Séamus Woulfe addresses Lawyers Against Homelessness event in Dublin.
Attorney General Séamus Woulfe: new legislation was “going to provide increased protections for tenants”. Photograph: Nick Bradshaw/The Irish Times
Landlords who raise rents higher than the legally allowed limit in rent pressure zones will be criminalised and may be forced to re-let their property at the appropriate price, the Attorney General has warned.
Séamus Woulfe SC told a Lawyers Against Homelessness (LAH) event on Thursday, hosted by Constance Cassidy SC at the Capuchin Day Centre in Dublin, that the housing and homelessness crisis was being treated with a “seriousness of the highest order” by Government.
He pointed to “great efforts being made to address the situation”. Among measures on the way was the Residential Tenancies Amendment Bill which he described as a “major piece of legislation” that would be “published shortly”.
Rent pressure zones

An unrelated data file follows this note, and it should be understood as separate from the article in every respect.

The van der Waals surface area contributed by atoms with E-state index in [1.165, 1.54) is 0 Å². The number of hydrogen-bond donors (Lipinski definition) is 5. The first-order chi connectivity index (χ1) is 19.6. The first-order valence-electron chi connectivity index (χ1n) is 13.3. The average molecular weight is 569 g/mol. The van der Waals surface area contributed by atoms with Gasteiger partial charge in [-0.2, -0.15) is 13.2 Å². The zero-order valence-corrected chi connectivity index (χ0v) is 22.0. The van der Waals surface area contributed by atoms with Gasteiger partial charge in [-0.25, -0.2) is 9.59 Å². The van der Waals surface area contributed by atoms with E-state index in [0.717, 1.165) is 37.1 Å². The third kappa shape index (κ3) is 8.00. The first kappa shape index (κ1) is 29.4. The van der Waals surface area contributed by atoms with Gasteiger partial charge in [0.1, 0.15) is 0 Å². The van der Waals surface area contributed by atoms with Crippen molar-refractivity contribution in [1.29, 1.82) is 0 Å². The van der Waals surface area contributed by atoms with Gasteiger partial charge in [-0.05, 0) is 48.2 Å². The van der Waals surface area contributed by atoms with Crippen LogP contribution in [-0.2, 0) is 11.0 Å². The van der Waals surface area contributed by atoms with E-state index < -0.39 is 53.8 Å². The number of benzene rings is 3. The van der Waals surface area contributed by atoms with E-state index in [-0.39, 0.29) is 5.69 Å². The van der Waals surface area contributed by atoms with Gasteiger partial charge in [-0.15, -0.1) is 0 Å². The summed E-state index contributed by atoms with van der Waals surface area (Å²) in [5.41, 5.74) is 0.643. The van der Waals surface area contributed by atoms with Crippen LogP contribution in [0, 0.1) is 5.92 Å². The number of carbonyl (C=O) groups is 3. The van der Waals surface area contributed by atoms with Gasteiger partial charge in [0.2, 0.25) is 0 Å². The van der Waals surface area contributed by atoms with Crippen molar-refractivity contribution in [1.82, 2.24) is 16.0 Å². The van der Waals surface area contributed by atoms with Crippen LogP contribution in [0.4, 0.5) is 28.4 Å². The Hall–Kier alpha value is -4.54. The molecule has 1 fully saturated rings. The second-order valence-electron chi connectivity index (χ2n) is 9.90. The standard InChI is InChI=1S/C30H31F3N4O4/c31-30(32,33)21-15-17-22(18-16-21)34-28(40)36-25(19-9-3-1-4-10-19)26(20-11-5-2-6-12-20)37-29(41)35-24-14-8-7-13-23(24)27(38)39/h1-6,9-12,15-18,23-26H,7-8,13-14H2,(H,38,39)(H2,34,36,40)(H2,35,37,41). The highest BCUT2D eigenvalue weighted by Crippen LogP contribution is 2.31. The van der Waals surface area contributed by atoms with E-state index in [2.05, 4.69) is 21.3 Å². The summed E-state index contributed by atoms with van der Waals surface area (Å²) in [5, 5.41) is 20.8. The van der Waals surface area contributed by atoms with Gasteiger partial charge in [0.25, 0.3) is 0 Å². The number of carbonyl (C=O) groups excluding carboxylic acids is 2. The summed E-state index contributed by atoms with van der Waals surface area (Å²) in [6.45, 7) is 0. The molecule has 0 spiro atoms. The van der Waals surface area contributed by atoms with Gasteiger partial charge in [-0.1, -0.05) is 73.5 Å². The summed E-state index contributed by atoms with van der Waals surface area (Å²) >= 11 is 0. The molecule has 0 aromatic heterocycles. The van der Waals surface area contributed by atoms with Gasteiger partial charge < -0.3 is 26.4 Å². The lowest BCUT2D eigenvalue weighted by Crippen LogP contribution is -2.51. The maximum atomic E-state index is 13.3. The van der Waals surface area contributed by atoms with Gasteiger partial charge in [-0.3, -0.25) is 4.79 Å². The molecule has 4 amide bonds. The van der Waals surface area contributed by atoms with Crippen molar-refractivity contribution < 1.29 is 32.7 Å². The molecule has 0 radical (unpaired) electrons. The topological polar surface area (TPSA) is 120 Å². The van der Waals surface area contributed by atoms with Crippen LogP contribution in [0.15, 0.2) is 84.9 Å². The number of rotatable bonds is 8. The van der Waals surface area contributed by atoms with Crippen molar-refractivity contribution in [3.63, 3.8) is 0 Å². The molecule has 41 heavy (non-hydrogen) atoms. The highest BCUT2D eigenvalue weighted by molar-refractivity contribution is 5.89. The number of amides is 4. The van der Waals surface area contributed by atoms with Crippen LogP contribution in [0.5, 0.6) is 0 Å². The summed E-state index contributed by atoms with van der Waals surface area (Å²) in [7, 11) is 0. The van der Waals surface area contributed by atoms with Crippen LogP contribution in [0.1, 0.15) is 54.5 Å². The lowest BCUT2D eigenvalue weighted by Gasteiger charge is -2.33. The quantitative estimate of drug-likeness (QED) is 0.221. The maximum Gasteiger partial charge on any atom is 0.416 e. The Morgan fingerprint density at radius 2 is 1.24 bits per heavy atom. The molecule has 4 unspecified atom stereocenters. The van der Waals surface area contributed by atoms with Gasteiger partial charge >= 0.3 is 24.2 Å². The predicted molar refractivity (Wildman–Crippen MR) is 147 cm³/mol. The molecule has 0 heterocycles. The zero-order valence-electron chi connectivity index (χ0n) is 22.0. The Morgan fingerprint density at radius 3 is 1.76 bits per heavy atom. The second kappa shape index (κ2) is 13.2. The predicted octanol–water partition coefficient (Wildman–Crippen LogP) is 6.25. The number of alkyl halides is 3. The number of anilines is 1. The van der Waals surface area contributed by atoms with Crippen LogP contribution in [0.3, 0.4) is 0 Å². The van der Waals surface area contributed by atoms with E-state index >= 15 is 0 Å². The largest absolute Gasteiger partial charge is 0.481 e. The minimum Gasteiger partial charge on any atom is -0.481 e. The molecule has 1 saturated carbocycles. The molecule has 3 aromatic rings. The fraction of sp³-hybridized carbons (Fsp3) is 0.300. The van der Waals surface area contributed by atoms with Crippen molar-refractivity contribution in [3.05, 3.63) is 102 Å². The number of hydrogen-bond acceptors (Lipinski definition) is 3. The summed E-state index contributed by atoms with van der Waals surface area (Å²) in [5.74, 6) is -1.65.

There had been arguments that some landlords in rent pressure zones were not complying with the rule that rents in these areas could not be increased by more than 4 per cent per year.
A series of reports have shown average rent increases in Dublin in the last year have been double the allowable limits, and individuals have told of facing increases of as much as 20 per cent.
Mr Woulfe said the legislation was “going to provide increased protections for tenants in terms of security of tenure and the rental pressure zones . . . There have been arguments that that is not being complied with by landlords and it’s going to effectively become a criminal offence to breach that legislation.”
This was the fourth occasion the LAH held this event, entry to which lawyers must pay for, to hear solicitors, barristers and judges give updates on legal issues.
All money raised goes to the Capuchin Day Centre, which provides about 700 hot meals a day, and 1,700 food parcels a week, to the poor and homeless.
Among the sponsoring legal firms on Thursday were Reddy Charlton, Byrne Wallace and BLM (Berrymans Lace Mawer).
Mr Woulfe said Minister for Housing Eoghan Murphy had to “walk a careful line” between potentially criminalising landlords “in certain areas” and keeping landlords in the rental market.
“If we don’t keep landlords in the market we are going to have less rental properties and that’s not going to help the situation. So in areas like this he has to balance objectives.”